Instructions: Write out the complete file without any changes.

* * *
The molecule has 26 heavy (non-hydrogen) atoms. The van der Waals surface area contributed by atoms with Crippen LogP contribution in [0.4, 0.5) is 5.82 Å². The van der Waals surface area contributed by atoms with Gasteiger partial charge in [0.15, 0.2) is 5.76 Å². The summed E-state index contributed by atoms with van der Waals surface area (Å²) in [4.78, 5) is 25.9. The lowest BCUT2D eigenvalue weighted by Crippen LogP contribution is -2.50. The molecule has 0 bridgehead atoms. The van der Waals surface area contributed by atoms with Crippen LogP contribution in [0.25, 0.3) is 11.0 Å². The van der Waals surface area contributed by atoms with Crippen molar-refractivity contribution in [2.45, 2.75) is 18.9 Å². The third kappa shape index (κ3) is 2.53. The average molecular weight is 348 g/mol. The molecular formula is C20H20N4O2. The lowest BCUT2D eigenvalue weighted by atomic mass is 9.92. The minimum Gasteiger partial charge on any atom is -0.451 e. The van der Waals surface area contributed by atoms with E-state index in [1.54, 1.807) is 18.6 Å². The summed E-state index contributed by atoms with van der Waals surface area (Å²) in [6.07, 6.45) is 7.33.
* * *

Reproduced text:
The molecule has 26 heavy (non-hydrogen) atoms. The van der Waals surface area contributed by atoms with Crippen LogP contribution in [0.4, 0.5) is 5.82 Å². The van der Waals surface area contributed by atoms with Gasteiger partial charge in [0.15, 0.2) is 5.76 Å². The summed E-state index contributed by atoms with van der Waals surface area (Å²) in [4.78, 5) is 25.9. The lowest BCUT2D eigenvalue weighted by Crippen LogP contribution is -2.50. The molecule has 0 bridgehead atoms. The van der Waals surface area contributed by atoms with Crippen LogP contribution in [0.25, 0.3) is 11.0 Å². The van der Waals surface area contributed by atoms with Crippen molar-refractivity contribution in [2.45, 2.75) is 18.9 Å². The third kappa shape index (κ3) is 2.53. The average molecular weight is 348 g/mol. The molecular formula is C20H20N4O2. The lowest BCUT2D eigenvalue weighted by atomic mass is 9.92. The minimum Gasteiger partial charge on any atom is -0.451 e. The van der Waals surface area contributed by atoms with E-state index in [1.54, 1.807) is 18.6 Å². The summed E-state index contributed by atoms with van der Waals surface area (Å²) in [6.07, 6.45) is 7.33.